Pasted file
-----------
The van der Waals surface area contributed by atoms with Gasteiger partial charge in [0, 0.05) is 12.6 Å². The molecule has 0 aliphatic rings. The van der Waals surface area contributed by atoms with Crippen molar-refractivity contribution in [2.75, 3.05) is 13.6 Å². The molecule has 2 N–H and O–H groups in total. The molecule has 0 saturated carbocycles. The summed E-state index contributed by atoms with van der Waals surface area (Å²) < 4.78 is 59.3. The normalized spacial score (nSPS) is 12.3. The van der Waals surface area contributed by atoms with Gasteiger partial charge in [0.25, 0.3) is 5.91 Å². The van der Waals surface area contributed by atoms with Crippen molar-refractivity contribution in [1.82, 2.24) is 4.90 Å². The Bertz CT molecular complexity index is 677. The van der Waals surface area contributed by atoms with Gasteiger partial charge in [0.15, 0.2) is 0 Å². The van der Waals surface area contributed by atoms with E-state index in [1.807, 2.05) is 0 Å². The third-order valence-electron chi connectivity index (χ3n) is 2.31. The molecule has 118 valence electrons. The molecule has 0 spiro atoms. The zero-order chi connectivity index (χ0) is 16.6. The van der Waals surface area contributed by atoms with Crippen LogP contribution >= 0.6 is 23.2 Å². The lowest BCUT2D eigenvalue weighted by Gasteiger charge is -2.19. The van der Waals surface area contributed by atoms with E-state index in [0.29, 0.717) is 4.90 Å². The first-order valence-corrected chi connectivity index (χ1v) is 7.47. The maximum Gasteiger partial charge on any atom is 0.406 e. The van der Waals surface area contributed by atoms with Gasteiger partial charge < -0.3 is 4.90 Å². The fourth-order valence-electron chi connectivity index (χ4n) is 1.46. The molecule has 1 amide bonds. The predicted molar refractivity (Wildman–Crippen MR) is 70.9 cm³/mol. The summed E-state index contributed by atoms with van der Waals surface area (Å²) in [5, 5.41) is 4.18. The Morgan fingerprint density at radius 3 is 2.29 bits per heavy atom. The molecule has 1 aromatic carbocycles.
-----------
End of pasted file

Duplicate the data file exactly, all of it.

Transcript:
The van der Waals surface area contributed by atoms with Gasteiger partial charge in [0, 0.05) is 12.6 Å². The molecule has 0 aliphatic rings. The van der Waals surface area contributed by atoms with Crippen molar-refractivity contribution in [2.75, 3.05) is 13.6 Å². The molecule has 2 N–H and O–H groups in total. The molecule has 0 saturated carbocycles. The summed E-state index contributed by atoms with van der Waals surface area (Å²) < 4.78 is 59.3. The normalized spacial score (nSPS) is 12.3. The van der Waals surface area contributed by atoms with Gasteiger partial charge in [0.25, 0.3) is 5.91 Å². The van der Waals surface area contributed by atoms with Crippen molar-refractivity contribution in [1.82, 2.24) is 4.90 Å². The Bertz CT molecular complexity index is 677. The van der Waals surface area contributed by atoms with Gasteiger partial charge in [0.15, 0.2) is 0 Å². The van der Waals surface area contributed by atoms with E-state index in [1.807, 2.05) is 0 Å². The third-order valence-electron chi connectivity index (χ3n) is 2.31. The molecule has 118 valence electrons. The molecule has 0 spiro atoms. The zero-order chi connectivity index (χ0) is 16.6. The van der Waals surface area contributed by atoms with Crippen LogP contribution >= 0.6 is 23.2 Å². The lowest BCUT2D eigenvalue weighted by Gasteiger charge is -2.19. The van der Waals surface area contributed by atoms with E-state index in [0.29, 0.717) is 4.90 Å². The first-order valence-corrected chi connectivity index (χ1v) is 7.47. The maximum Gasteiger partial charge on any atom is 0.406 e. The van der Waals surface area contributed by atoms with Gasteiger partial charge < -0.3 is 4.90 Å². The fourth-order valence-electron chi connectivity index (χ4n) is 1.46. The molecule has 1 amide bonds. The predicted molar refractivity (Wildman–Crippen MR) is 70.9 cm³/mol. The summed E-state index contributed by atoms with van der Waals surface area (Å²) in [5, 5.41) is 4.18. The Morgan fingerprint density at radius 3 is 2.29 bits per heavy atom. The molecule has 1 aromatic carbocycles.